Courts & Crime

Alaska stripper's murder conviction thrown out on appeal

Mechele Linehan during her sentencing on Friday, March 28, 2008. In October Linehan was convicted of conspiring to kill her fiance Kent Leppink in 1996.
Mechele Linehan during her sentencing on Friday, March 28, 2008. In October Linehan was convicted of conspiring to kill her fiance Kent Leppink in 1996. Erik Hill / Anchorage Daily News

ANCHORAGE — The Alaska Court of Appeals has overturned the murder conviction of Mechele Linehan, an ex-stripper accused of murdering her fiance.

The decision, handed down Friday morning, concluded it was improper for Superior Court Judge Philip Volland to allow evidence about the movie "The Last Seduction" and a letter written by Kent Leppink in the days before he died in which he predicted Linehan would kill him.

Leppink's body was found shot to death in Hope in 1996. Linehan, who had moved to Washington state where she became the wife of a physician, and John Carlin, the alleged shooter, were arrested on the murder charge in 2006. Both were sentenced to 99 years in prison.

Carlin was later killed at the Spring Creek Correctional Complex.

In the 2007 trial, prosecutor Pat Gullufsen said Linehan tried to emulate the lead character of the movie "The Last Seduction" in a plot to kill Leppink. The appeals judges said the evidence never should have been allowed for several reasons, including that the circumstances of Leppink's death were not similar to the movie.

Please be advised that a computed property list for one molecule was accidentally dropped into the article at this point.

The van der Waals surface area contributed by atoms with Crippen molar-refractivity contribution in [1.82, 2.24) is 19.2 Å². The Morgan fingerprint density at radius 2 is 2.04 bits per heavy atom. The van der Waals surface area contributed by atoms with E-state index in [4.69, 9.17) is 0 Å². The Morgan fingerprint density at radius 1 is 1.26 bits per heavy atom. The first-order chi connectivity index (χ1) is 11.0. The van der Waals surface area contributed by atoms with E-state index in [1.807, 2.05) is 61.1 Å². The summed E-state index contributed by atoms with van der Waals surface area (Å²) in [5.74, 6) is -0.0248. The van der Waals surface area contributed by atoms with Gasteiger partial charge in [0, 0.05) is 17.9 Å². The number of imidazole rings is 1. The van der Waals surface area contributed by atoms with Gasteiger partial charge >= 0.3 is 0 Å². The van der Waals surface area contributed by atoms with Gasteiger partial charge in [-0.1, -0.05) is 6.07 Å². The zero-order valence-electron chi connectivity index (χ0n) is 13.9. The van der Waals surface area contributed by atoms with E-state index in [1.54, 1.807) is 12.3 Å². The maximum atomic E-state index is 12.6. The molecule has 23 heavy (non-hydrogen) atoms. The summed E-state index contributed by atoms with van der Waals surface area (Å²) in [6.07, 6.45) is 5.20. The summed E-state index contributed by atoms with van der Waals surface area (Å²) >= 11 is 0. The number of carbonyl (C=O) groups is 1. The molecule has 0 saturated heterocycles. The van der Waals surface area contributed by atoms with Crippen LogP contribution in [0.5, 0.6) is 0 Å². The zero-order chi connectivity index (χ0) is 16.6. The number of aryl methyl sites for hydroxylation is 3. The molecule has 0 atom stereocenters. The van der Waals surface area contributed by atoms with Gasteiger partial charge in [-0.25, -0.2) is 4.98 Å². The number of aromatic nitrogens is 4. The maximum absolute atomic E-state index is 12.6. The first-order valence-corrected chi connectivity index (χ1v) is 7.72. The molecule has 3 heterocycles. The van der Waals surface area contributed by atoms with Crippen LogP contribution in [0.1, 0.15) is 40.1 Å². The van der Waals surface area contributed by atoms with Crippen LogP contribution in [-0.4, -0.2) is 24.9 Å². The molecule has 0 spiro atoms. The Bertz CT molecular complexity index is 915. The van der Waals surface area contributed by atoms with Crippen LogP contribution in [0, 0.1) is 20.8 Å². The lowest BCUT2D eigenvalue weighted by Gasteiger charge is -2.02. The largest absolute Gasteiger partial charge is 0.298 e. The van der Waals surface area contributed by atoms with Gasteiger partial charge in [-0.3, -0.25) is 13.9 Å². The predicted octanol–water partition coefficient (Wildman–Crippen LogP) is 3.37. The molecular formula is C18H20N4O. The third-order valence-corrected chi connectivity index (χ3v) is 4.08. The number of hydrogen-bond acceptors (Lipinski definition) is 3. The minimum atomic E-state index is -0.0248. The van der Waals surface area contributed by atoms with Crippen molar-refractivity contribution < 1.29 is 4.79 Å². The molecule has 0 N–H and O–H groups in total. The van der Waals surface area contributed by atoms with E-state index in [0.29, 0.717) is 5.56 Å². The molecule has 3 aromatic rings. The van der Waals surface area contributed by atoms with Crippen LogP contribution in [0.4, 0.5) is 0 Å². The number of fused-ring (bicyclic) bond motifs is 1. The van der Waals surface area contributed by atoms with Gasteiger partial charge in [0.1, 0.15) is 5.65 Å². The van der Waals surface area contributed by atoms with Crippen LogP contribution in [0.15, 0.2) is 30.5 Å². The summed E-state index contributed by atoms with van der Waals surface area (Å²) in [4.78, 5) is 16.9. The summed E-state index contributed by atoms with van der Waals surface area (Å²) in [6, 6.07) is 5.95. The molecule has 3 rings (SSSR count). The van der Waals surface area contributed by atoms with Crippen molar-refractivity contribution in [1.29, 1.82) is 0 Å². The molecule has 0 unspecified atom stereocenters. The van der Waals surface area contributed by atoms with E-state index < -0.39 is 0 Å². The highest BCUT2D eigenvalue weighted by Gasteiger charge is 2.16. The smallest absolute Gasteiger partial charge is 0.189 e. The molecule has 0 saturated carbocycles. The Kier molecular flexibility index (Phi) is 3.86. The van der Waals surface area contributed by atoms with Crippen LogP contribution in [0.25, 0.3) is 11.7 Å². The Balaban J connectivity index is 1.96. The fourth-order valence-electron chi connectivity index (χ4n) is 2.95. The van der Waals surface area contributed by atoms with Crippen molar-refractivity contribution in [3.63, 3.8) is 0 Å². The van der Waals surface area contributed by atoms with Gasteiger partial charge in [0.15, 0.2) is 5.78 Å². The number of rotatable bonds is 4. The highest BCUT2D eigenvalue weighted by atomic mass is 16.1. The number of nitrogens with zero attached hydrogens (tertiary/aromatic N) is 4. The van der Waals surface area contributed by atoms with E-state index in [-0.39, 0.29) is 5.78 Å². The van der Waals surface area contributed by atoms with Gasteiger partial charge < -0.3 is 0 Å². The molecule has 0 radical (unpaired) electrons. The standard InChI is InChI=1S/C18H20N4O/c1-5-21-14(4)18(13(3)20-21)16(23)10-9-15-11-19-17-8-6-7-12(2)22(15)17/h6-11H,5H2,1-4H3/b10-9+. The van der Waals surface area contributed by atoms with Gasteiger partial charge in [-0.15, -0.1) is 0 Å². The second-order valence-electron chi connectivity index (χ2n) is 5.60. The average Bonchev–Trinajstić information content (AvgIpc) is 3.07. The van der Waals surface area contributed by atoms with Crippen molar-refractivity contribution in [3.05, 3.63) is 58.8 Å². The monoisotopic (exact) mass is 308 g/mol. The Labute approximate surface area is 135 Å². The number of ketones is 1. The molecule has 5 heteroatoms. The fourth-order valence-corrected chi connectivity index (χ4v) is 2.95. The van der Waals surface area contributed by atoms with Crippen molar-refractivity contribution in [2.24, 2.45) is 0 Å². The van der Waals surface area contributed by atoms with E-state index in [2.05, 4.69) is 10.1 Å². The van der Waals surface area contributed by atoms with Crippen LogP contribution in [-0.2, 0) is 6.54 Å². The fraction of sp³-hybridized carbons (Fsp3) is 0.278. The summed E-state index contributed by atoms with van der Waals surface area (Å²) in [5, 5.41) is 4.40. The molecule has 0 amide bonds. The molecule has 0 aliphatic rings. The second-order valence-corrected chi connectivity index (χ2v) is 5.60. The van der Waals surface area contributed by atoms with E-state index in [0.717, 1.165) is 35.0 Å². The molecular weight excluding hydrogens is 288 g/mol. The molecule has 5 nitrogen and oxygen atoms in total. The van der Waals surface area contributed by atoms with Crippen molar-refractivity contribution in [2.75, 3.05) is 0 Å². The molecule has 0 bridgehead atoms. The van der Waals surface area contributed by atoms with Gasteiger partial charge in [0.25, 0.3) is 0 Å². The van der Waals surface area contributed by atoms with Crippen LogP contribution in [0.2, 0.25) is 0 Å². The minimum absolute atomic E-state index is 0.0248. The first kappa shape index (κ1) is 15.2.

Linehan's appeal lawyers, Jeff Feldman, Susan Orlansky and Alex Bryner, also tried to convince the Appeals Court that allowing evidence about Linehan's job as a stripper unfairly biased the jury. The court rejected this claim.

The district attorney can choose to bring the case to the Alaska Supreme Court, re-try it or set Linehan free.

Linehan was accused of plotting the murder, convincing Carlin to do the shooting. Prosecutors say the motive was Leppink's $1 million life insurance policy payout. Leppink changed the policy's beneficiary in the days before his death.

Linehan, who has always said she was innocent, admitted to having an unhealthy relationship with Leppink but said she had nothing to do with his death. She said she tried to cancel the life insurance policy, as did Leppink.

Linehan's husband, Colin Linehan, reached by phone, said he was just trying to take in the information and enjoy the day. There is still a long road ahead for him and his family, he said

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